What is Autism?

Autism Spectrum Disorder (ASD) is a complex neurobiological disorder known simply as autism.

Specifically, it is a variable developmental disorder characterized by severe deficits in social interaction and communication, and by abnormal behavior patterns (i.e. repetition of specific movements or a tendency to focus on certain objects). While autism is evident in the first few years of a child’s life, symptoms can range from very mild to quite severe and the cause is still unknown.

Autism Facts from the CDC:

We at ACN think all children with autism have special abilities and we want to help maximize their potential!

For more in-depth information about autism spectrum disorder and how to maximize the potential of children with autism, check out our Family Empowerment Classes.

How is Autism Diagnosed?

It is important to note there is no single test for autism. An autism diagnosis is based on clinical observations and testing using one or more standardized tests.

Some of the screenings and tests which may be used in the diagnostic process are: CARS (Childhood Autism Rating Scale), Autism Diagnostic Checklist Form E-2, CHAT (Checklist for Autism in Toddlers), M-CHAT (Modified Checklist for Autism in Toddlers), Pervasive Developmental Screening Test -2, ADOS (Autism Diagnostic Observation Scale), and ADI-R (Autism Diagnostic Interview-Revised). In addition, parental interview and medical history are taken into consideration.

The professionals most likely to diagnose autism are psychologists, psychiatrists, developmental pediatricians, and speech-language pathologists. For more information on our interdisciplinary diagnostic process, click here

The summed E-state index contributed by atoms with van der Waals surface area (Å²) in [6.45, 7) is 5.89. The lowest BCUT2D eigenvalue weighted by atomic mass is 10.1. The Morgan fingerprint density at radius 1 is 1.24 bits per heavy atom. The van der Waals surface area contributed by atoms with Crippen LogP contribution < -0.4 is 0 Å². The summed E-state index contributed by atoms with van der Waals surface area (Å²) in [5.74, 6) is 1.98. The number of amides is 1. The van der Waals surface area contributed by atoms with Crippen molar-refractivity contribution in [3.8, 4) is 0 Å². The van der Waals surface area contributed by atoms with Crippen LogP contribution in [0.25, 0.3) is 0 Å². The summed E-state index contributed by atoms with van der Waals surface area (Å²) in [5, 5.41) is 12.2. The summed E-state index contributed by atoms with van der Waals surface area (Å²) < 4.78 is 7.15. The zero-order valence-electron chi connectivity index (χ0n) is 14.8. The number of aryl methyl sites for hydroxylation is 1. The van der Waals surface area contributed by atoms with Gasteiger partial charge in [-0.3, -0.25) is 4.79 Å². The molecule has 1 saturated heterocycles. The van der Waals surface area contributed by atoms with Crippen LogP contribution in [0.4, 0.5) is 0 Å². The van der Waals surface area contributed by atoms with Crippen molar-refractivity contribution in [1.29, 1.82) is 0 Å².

How Do I Know if My Child has Autism?

While only a trained professional can give a proper diagnosis if your child has autism, there are a few signs that you and your pediatrician should watch for that might warrant further investigation.

Possible Indicators of Autism:

When observing your child, ask yourself: Does your child look at you when s/he wants to show you something? Does s/he look when you point to something? Does your child use imagination and pretend play? A lack of these three behaviors may also warrant further investigation and an evaluation by a qualified autism provider.

If your child shows some of the warning signs or you believe your child has autism, talk with your pediatrician or contact Autism Community Network at (210) 435-1000.

Treatments for Autism

While there is no known cure for autism, there are treatment and education approaches that may reduce some of the challenges associated with the condition. Treatments for autism or interventions—especially early in a child’s life—may help lessen disruptive behaviors and education can teach self-help skills that allow for greater independence.

But, just as there is no one symptom or behavior that identifies all individuals with ASD, there is no single treatment that will be effective for everyone on the spectrum. Depending on your child’s needs, he or she may benefit from speech therapy, occupational therapy, sensory integration therapy, or applied behavior analysis.

Most professionals do agree that early intervention is important and that most individuals with autism respond well to highly structured, specialized programs. An effective treatment program for a child or adult with autism will build on their interests, offer a predictable schedule, teach tasks as a series of simple steps, actively engage attention in highly structured activities, and provide regular reinforcement of behavior. Parental involvement has also emerged as a major factor in treatment success.

To help maximize the potential of your child with autism or other related disabilities, Autism Community Network  offers Hands-on Trainings for parents or caregivers and their child to supplement therapy.